Objective: High protein (particularly leucine-rich whey protein) intake is recommended to mitigate the adverse effect of weight loss on muscle mass. The effectiveness of this approach is unknown.
Methods: Seventy middle-aged (50-65 years old) postmenopausal women with obesity were randomized to (1) weight maintenance (WM), (2) weight loss and the recommended daily allowance for protein (0.8 g/kg/d) (WL group), or (3) weight loss plus whey protein supplementation (total protein: 1.2 g/kg/d) (WL-PS group). Thigh muscle volume and strength were assessed at baseline and after 5% and 10% weight loss in the weight-loss groups and after matched time periods (∼3 and 6 months, respectively) in the WM group.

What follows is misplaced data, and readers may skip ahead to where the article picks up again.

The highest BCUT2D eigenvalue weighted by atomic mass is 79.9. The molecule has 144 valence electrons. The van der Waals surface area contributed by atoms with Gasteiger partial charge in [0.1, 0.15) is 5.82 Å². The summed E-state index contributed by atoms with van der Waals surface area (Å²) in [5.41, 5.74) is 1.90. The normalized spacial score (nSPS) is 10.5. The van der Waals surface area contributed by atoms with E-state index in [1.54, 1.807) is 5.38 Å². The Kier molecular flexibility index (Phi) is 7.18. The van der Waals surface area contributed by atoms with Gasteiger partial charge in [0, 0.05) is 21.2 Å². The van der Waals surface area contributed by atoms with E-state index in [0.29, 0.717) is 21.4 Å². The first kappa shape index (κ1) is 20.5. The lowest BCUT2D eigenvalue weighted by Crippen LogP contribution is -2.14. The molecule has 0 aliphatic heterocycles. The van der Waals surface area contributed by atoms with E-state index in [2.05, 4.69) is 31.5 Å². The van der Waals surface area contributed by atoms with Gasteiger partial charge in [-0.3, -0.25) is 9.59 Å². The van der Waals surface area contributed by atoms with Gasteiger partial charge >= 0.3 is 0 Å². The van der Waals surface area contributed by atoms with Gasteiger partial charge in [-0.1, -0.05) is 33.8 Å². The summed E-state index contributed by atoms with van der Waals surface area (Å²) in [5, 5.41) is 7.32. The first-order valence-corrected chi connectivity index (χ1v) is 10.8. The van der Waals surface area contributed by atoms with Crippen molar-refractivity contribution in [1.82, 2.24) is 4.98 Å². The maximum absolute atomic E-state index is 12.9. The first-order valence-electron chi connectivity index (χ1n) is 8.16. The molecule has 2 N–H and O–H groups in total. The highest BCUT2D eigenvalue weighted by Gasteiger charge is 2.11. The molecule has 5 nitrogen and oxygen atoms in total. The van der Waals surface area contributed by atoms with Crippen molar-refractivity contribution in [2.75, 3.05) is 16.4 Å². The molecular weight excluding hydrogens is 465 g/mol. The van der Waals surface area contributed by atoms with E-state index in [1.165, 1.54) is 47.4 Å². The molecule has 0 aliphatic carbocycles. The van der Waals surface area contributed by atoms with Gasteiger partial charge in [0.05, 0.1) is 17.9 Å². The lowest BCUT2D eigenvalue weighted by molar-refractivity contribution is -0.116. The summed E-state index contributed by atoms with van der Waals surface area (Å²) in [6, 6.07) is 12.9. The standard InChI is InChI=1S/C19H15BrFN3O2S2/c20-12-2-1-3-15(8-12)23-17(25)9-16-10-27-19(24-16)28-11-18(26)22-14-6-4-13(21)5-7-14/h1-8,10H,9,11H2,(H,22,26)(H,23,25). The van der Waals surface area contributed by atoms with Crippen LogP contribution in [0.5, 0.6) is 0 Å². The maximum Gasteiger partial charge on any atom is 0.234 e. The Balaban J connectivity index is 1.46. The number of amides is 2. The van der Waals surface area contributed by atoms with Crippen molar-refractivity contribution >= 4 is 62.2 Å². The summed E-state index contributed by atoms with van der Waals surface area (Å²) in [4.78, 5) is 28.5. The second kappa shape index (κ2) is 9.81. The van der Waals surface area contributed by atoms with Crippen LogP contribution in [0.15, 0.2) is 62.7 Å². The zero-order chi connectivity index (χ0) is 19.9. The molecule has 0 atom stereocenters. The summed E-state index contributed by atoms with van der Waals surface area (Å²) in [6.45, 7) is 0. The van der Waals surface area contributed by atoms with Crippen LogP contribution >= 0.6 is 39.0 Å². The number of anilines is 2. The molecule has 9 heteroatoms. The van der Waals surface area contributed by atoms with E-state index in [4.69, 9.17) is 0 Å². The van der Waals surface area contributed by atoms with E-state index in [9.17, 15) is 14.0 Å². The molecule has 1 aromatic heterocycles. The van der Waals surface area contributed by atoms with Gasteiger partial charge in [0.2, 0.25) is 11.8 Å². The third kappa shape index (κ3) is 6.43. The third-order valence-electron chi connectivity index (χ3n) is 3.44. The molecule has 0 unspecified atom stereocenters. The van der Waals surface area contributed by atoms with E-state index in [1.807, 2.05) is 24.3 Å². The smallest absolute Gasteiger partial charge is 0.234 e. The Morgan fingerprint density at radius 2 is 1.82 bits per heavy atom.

Results: A 5% weight loss caused a greater decrease in thigh muscle volume in the WL group than the WL-PS group (4.7% ± 0.7% vs. 2.8% ± 0.8%, respectively; P < 0.05). After 10% weight loss, there was no statistically significant difference in muscle mass loss in the two groups, and the total loss was small in both groups (5.5% ± 0.8% and 4.5% ± 0.7%, respectively). The dietary interventions did not affect muscle strength.
Conclusions: Whey protein supplementation during diet-induced weight loss does not have clinically important therapeutic effects on muscle mass or strength in middle-aged postmenopausal women with obesity.
Trial registration: ClinicalTrials.gov NCT01538836.
© 2018 The Obesity Society.